And sometimes the wind just sounds like someone saying “I love you.” Take for instance “The Joke,” Chekhov’s short story about children going tobogganing: “The sled flew like a shot out of a gun. The wind lashed our faces; it howled and whistled in our ears, and plucked furiously at us, trying to wrench our heads from our shoulders; its pressure stifled us; we felt as if the devil himself had seized us in his talons, and were snatching us with a shriek down into the infernal regions.” The “yooo” sound of the wind is strikingly similar to the Russian letter ю, which appears twice in the one Russian word that makes up the two English ones in “I love.” In the Chekhov story, a boy convinces a girl, Nadya, to go sledding with him, and each time he whispers “I love you” as they go rushing down the hill. But Nadya can’t tell if she’s hearing him right or if it’s just the natural howl of the wind making out those words. Eventually she stops caring which it is, and only knows she wants to hear it again. She slips him a note in class: “If you are tobogganing today, come for me. –N.” Watson’s literary references for wind are essentially Anglophone, which is a shame considering no one writes extreme weather (and extreme feelings) like the Russians.
But not all winds are strong, blustering, and passionate. There are light winds and gentle breezes that recall lost love, unrequited passion, or worst of all — timidity. In Andre Aciman’s Call Me By Your Name, there’s a scene where Elio looks at the curtains in his family’s Italian summer home and sees the wind ruffling through them. He thinks back to Oliver and the summer they spent together there: “when there’s a breeze and [the curtains] swell and I look up from down here or stand outside on the balcony, I’ll catch myself thinking that you’re in there.” Or Claude McKay who in his poem “Subway Wind” called the same subterraneous breeze that delighted Marilyn Monroe a “weary wind” made up of “sick and heavy air.” In her poem “The Wind’s Visit” Emily Dickinson compared a light wind to a “timid man” who leaves her alone in the end.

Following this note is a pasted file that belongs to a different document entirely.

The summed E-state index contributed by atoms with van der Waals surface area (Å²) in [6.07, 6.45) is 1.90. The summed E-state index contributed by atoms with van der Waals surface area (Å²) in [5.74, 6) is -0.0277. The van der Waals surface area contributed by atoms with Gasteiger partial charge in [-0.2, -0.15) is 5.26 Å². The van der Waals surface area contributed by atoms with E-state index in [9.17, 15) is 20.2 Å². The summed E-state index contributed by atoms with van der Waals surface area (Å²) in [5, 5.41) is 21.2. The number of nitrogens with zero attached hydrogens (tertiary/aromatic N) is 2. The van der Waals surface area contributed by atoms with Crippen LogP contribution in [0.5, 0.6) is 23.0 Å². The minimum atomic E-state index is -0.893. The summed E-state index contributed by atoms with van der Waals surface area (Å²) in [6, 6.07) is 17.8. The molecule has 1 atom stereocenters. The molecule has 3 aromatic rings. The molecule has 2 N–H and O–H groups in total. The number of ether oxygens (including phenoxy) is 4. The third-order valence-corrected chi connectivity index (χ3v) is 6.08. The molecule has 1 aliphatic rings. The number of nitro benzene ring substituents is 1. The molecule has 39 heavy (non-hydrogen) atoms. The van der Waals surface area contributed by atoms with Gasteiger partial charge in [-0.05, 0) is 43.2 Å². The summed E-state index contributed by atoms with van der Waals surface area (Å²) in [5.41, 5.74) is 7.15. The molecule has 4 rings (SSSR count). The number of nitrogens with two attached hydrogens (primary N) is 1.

He is less concerned with the power to predict the winds than he is with human beings who believe they…have a say in its path.
For Watson, wind is fundamentally important because we cannot see it or even depict it. You can paint lightning and rain, but the wind has to be visualized in relation to the things it touches. If you do a Google image search for wind in paintings, you’ll find boats overturning, leaves swirling in the air, women holding onto their hats, small children losing their balance. “There are no photographs of the wind,” he tells us. And for Watson, this is what makes wind the sourcebook for all feelings, beliefs, and other investments in the intangible. He is less interested in meteorology than he is what he calls “ritual sayings and fragments of weather lore.” He is less concerned with the power to predict the winds than he is with human beings who believe they can alter the wind, have a say in its path. Drawing from Franz Boas’ 1888 book The Central Eskimo, he recounts one of the famed anthropologist’s fieldwork stories from the Canadian Arctic where “the wind blew for weeks on end and the Inuit began to despair of ever going out hunting again” and so “they made a long whip out of seaweed and struck out in the direction of the gale, crying “taba! It is enough.” Likewise, he finds delight in how Elizabeth I for a time became a “weather goddess” when a storm across the Atlantic steered the Spanish Armada off course. It became known as a “Protestant Wind,” proof by air that god was not a Catholic. Then there were the Japanese who called the winds that defeated the Mongol’s naval forces “divine winds” or kamikaze. The gratitude, humility, and awe engendered by gales, monsoons, the Santa Ana winds, and the mistral, fascinate Watson far more than any scientific explanation for how these winds get their strength.